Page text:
In order to apply for an SIA licence to work as a Door supervisor the Security Industry Authority (S.I.A) have set a minimum guideline with respect of training.
Minimum training required is as follows:
Part 1 - Role and Responsibilities of Door Supervisors in the Security Industry Environment (14 hours)
• Introduction to the Role and the Leisure and Security Industries
• Standards of Behaviour
• Civil and Criminal Law
• Drugs Awareness
• Recording Incidents and Crime Scene Preservation
• Licensing Law
• Equal Opportunities
• Health and Safety at Work Act
• Emergency Procedures
Part 2 - Communication Skills & Conflict Management (14 hours)
• Introduction to Communication Skills and Conflict Management
• Application of Communication Skills and Conflict Management
Our course exceeds the minimum requirements laid down by the SIA.
Please see our course content and compare it against the SIA requirements:
When applying for your Door supervisor licence you will be required to produce:
Passport Photo x 4
Proof of address; (example)
Mobile phone bill
To arrange a training meeting with member of our IPPS Instructor team call : 07521 086903
Applying For Your SIA Licence
We recommend you request your application pack prior to attending the course with us so that should you need any guidance with regards to completing it you can bring it with you:
Fees & Application : £210.00
Full 4 Day Door supervisor Training Course
If you are wishing to undertake our Door supervisor Training Course; the course cost's include all teaching fees, examination fees, and VAT
IPPS Limited is dedicated to SIA Physical Intervention Training. City & Guilds Approved Trainers, With the mandatory changes the SIA introduced to training and licensing new door supervisors, whether you are an SIA training provider or interested in becoming a regular licensed Door Supervisor, the changes have major implications on your training requirements. ipps limited are City & Guilds approved Trainers, introduced to ensure the continuity of physical intervention training throughout the security industry. Trainer status ensures you, your company and your customers get only the best physical intervention training and advice available.
Additional physical intervention training is now required to become a licensed and qualified door supervisor from September 2010.
All new door supervisors following this date will be required to have successfully completed and passed a physical intervention training course.
|IPPS Training Course
Following the ever growing risk of harm and prosecution, and at the request of the private security Industry, the SIA have changed the requirements for Training and Licensing Door Supervisors to reflect more up to date and relevant working practices. The new changes for Door Supervisors will now include additional Physical Intervention Training Skills. The new module is referred to as Escorting and Disengagement.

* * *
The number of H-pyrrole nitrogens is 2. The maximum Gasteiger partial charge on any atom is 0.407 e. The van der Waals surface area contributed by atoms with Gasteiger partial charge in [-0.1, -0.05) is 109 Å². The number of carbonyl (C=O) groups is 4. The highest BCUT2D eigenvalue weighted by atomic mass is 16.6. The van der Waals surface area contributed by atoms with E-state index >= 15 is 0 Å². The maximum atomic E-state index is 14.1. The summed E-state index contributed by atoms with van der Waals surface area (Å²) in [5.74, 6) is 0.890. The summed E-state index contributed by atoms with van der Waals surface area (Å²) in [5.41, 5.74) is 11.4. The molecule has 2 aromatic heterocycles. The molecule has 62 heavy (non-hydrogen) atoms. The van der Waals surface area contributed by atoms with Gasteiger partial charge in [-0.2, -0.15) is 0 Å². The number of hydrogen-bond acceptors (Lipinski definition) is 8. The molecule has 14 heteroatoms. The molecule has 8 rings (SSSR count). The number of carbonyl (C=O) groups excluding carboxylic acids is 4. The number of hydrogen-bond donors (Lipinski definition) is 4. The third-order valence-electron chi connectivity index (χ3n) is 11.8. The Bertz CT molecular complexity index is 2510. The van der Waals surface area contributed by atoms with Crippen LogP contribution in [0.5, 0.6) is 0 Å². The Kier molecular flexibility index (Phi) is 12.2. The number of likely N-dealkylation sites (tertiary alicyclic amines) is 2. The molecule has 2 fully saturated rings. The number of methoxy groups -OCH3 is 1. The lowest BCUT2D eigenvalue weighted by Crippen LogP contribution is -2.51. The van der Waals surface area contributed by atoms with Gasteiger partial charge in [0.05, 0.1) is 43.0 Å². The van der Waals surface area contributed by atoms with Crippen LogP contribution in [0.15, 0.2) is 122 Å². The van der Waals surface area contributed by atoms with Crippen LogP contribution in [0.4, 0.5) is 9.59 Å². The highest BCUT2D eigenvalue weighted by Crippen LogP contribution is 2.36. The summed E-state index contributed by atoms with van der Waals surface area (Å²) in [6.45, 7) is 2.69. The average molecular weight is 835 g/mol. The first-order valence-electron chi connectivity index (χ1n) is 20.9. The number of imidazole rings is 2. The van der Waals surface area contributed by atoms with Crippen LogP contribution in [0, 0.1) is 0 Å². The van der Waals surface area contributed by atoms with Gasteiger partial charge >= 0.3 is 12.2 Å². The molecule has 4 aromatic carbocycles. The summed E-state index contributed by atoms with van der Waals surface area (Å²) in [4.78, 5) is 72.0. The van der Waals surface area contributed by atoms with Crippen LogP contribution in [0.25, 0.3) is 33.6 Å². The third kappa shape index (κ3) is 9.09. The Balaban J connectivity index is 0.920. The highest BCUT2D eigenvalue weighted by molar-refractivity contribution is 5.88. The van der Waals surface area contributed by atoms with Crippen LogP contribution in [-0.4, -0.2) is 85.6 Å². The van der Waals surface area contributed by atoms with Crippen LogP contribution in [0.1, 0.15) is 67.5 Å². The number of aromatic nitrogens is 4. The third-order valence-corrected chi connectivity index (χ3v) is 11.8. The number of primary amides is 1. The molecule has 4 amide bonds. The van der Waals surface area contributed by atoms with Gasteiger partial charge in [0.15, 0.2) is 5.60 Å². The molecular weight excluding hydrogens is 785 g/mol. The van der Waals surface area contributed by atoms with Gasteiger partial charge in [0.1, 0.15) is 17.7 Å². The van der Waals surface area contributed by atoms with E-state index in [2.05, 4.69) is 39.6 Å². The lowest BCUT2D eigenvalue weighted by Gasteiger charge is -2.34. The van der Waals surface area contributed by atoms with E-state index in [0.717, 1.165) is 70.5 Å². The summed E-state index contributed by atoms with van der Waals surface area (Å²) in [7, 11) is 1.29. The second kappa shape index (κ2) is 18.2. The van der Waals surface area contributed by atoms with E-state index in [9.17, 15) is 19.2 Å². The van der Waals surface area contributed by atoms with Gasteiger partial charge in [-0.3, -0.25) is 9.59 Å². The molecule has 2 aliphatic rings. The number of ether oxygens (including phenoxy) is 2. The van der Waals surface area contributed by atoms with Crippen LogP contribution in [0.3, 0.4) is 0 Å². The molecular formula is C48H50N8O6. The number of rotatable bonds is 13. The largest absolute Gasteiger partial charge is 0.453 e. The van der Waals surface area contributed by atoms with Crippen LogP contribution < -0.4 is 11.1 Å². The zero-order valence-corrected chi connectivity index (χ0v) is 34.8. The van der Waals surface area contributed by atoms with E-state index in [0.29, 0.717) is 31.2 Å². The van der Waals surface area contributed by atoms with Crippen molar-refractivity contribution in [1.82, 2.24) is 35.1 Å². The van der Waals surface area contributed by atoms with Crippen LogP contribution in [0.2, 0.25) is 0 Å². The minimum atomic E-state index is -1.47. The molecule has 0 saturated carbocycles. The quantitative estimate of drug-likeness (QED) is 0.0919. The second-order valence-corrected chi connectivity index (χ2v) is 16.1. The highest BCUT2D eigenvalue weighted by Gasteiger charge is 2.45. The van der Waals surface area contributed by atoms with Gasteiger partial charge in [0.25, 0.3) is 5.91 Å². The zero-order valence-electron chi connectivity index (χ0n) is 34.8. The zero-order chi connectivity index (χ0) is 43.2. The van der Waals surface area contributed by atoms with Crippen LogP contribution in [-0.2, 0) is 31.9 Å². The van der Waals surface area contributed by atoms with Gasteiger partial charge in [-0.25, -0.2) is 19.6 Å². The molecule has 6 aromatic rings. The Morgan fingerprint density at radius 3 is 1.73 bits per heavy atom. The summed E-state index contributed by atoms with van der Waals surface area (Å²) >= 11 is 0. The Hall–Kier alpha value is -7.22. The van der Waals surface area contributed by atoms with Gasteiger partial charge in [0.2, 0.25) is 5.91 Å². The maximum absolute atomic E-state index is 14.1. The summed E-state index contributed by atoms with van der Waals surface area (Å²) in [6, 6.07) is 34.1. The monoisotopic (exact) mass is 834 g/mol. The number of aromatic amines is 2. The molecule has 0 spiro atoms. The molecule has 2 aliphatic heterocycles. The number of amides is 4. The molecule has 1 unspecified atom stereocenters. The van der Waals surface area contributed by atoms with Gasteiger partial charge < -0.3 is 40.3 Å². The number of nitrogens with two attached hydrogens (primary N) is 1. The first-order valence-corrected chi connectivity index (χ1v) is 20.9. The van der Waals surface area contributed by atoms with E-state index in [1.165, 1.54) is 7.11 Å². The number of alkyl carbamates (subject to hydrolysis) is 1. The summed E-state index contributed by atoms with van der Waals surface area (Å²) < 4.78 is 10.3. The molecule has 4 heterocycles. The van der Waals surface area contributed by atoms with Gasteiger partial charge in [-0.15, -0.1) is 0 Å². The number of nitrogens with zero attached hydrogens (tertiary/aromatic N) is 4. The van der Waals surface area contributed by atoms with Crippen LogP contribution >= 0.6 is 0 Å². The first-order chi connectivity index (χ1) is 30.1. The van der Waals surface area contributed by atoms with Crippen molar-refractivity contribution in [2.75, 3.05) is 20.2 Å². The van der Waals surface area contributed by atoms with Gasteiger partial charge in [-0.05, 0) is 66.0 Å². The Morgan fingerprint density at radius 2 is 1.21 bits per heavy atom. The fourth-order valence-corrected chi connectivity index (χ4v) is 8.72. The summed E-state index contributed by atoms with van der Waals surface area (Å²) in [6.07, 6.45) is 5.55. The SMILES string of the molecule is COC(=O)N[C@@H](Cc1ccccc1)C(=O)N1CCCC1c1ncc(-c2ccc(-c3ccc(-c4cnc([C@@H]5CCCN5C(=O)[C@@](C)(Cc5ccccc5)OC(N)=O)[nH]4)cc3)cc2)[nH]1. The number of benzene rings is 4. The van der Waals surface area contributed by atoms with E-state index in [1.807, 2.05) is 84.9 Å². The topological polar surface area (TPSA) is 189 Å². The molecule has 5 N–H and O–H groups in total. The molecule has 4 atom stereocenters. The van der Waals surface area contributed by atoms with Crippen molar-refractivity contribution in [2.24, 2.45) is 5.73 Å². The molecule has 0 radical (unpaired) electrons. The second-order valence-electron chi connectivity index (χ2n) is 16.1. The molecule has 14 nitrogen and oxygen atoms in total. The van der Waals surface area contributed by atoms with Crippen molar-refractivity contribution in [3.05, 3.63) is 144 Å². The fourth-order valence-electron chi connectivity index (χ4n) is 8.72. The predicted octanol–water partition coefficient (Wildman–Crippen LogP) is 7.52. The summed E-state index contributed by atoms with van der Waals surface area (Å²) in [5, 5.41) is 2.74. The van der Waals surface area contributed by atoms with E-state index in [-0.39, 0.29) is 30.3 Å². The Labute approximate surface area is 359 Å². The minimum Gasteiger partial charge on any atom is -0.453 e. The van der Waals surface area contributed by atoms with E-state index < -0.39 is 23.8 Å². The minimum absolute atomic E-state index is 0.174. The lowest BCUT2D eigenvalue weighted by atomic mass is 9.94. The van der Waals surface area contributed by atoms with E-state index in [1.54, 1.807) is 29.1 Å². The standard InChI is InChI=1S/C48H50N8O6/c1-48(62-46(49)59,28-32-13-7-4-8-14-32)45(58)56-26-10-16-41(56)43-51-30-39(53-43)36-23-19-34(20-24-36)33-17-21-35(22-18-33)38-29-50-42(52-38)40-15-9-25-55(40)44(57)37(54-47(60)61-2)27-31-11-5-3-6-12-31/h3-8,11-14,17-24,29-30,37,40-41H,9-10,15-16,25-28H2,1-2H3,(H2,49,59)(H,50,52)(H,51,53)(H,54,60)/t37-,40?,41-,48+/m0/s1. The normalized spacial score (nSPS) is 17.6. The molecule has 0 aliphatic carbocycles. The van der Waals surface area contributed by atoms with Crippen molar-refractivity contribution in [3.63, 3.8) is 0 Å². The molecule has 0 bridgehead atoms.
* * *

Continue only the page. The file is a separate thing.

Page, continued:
Physical intervention skills may be needed in some workplaces to manage challenging behaviour safely. Depending on the risks faced in the job this can involve anything from avoidance and disengagement skills through to rescue, escorting and holding skills.
physical skills programme that is simple and effective yet lower in risk for the staff using them and the individuals to whom they are applied.
The non-aggressive skils help to calm a situation, as they do not use pain to seek compliance. They are taught in a way that enables staff to identify the least aversive options to achieve the objective. Based on simple yet powerful principles men and women confidently apply these skills in a range of environments to protect themselves, their colleagues and service users/customers.
- Disengagement: This training examines how staff can reduce the risks of assault through non physical measures and avoid assault through their positioning and approach. They then learn how to disengage from the most common types of assault they can face in their role. This can extend to coming to the aid of another person and non restrictive guiding skills.
- Holding: Where the job role may legitimately involve physically escorting or holding an individual, holds are taught that help to protect staff and avoid pain or discomfort for the individual. Such techniques may be required in a variety of frontline roles.
- Additional holding: Where the job role may require holding and restraint of individuals who are horizontal
- Specialist: For those working in security we have.For roles where a service user can become particularly aggressive and additional support is needed IPPS will provide training on the correct and safe use of handcuffs.
The IPPS Physical Intervention courses are tailored to the environment and the common scenarios